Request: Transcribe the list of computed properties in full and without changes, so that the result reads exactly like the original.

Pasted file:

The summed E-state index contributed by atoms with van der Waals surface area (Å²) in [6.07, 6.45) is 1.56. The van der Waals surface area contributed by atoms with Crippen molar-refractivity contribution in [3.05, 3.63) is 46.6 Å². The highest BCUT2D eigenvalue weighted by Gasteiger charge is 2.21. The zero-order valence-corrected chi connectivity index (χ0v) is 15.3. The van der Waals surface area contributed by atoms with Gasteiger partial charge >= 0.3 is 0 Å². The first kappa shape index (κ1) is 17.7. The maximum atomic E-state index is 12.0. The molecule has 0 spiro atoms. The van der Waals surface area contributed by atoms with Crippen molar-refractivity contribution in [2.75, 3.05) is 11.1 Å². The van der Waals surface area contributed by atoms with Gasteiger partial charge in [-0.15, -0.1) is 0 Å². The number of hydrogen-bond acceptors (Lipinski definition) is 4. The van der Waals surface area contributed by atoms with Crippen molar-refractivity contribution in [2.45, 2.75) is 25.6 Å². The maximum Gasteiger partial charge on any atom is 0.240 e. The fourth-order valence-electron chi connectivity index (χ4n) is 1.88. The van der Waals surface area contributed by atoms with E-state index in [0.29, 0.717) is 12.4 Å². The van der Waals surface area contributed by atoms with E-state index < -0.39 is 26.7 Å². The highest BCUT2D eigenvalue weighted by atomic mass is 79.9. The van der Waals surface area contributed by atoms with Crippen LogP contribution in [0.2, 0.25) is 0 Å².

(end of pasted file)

The summed E-state index contributed by atoms with van der Waals surface area (Å²) in [6.07, 6.45) is 1.56. The van der Waals surface area contributed by atoms with Crippen molar-refractivity contribution in [3.05, 3.63) is 46.6 Å². The highest BCUT2D eigenvalue weighted by Gasteiger charge is 2.21. The zero-order valence-corrected chi connectivity index (χ0v) is 15.3. The van der Waals surface area contributed by atoms with Gasteiger partial charge >= 0.3 is 0 Å². The first kappa shape index (κ1) is 17.7. The maximum atomic E-state index is 12.0. The molecule has 0 spiro atoms. The van der Waals surface area contributed by atoms with Crippen molar-refractivity contribution in [2.75, 3.05) is 11.1 Å². The van der Waals surface area contributed by atoms with Gasteiger partial charge in [-0.15, -0.1) is 0 Å². The number of hydrogen-bond acceptors (Lipinski definition) is 4. The van der Waals surface area contributed by atoms with Crippen molar-refractivity contribution in [2.45, 2.75) is 25.6 Å². The maximum Gasteiger partial charge on any atom is 0.240 e. The fourth-order valence-electron chi connectivity index (χ4n) is 1.88. The van der Waals surface area contributed by atoms with E-state index in [0.29, 0.717) is 12.4 Å². The van der Waals surface area contributed by atoms with E-state index < -0.39 is 26.7 Å². The highest BCUT2D eigenvalue weighted by atomic mass is 79.9. The van der Waals surface area contributed by atoms with Crippen LogP contribution in [0.2, 0.25) is 0 Å².